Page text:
The commercials during Super Bowl LV did not disappoint and provide meaningful lessons for all brands to follow.
From “The Boss” making his first-ever commercial cameo for Jeep to the Brady/Gronk spoof for T-Mobile, this year’s commercials underscored that successful commercials elicit feelings instead of focusing on cost. They may only get 30-60 seconds of airtime, but they become viral sensations on social media and continue to outlive their paid space.
PR and marketing professionals know that their organization’s leadership asks for expected ROI on communication investments, and “feelings” can be hard to quantify. But with the average Super Bowl commercial costing $5.6 million, it is safe to assume these national brands are realizing success from the values approach. Recent data also backs up that consumers look to spend their money with organizations aligned with their values.
A 2020 consumer study featured in Forbes found a direct correlation between brand “purpose” and consumer spending. When a brand has a strong purpose, consumers were:
- 4 times more likely to purchase from the brand
- 6 times more likely to protect that brand in a challenging moment
- 4.5 times more likely to recommend (champion) the brand to friends and family
- 4.1 times more likely to trust the brand
The data backs up the theory that organizations can find success when they lead with their values and will see greater brand affinity, a stronger reputation, and bottom-line results.
So how can credit unions leverage their “people helping people” mission? Simply talk about it more. Making the “CU Difference” a main part of messaging can help educate consumers and potential members about the value of a not-for-profit financial partner. Advertising loan rates is sometimes needed as well, but credit unions can make sure to connect the dots in the messaging between great rates and the not-for-profit structure of credit unions. Helping consumers understand that credit unions value people over profits will help them gravitate towards credit unions for their financial needs.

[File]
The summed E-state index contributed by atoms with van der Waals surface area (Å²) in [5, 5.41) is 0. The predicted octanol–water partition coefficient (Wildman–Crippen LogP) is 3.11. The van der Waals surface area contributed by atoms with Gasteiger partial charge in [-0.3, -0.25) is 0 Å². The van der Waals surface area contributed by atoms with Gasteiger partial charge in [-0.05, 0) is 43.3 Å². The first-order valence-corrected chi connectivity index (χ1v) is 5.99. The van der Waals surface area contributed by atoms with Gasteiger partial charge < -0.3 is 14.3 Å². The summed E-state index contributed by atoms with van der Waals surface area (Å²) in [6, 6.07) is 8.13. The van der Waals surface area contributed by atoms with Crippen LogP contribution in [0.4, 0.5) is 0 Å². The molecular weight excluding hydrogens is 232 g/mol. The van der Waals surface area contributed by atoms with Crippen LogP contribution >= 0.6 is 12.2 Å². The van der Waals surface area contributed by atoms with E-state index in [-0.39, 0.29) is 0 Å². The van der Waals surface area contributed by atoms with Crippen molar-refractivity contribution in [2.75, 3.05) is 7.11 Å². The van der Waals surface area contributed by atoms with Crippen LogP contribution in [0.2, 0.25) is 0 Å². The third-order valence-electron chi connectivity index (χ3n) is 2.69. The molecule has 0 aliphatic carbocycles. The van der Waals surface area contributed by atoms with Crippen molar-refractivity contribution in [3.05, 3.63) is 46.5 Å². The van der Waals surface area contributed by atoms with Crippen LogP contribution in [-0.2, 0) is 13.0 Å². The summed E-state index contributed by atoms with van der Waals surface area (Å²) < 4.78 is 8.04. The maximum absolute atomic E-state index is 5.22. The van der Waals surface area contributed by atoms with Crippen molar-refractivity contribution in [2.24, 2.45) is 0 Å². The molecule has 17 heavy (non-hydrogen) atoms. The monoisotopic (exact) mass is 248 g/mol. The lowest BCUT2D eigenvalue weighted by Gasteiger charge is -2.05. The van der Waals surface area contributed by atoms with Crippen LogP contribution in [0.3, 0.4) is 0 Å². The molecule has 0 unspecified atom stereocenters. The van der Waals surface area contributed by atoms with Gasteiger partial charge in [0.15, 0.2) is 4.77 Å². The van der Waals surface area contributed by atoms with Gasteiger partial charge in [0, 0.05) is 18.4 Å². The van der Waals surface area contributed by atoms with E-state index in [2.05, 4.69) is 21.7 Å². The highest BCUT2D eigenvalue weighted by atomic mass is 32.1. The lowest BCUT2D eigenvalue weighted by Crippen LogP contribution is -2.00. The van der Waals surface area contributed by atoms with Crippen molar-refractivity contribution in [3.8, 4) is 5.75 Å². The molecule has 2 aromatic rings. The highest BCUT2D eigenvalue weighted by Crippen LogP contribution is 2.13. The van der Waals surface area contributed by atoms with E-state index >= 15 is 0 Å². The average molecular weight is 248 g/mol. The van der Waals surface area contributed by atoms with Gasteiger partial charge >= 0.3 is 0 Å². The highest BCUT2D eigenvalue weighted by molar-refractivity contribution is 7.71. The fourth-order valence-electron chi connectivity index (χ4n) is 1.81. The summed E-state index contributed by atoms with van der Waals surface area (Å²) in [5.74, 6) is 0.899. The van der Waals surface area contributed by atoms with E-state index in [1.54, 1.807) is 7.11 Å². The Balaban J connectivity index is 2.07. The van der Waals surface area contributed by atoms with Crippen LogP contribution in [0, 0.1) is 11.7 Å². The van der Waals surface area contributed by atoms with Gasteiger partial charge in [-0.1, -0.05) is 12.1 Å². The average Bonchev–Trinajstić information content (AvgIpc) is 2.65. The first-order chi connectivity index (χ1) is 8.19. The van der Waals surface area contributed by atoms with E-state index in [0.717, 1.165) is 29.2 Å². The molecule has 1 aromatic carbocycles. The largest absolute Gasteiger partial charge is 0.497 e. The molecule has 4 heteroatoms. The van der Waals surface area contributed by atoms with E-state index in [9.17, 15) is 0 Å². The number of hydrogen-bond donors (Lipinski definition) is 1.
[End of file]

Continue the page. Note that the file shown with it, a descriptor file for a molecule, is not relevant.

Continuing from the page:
Credit unions can also create strategic messaging for target audiences. Millennials, those born between 1981 and 1996, have officially surpassed the Baby Boomer generation as America’s largest generation. However, the Millennial generation has been delaying life milestones such as buying a home or purchasing a car.
Research has shown that Millennials are more interested in buying “experiences” instead of things, and this generation has a lot of purchasing power. Instead of marketing low rates for a home or auto loan, share the experience to catch their attention. As an example, promoting a car loan as a means to get away on a road trip, especially in the current COVID-world, could help elicit feelings and interest in consumers that are not actively shopping for a car.
Credit unions have a great story and value proposition for consumers. Make sure to tell it.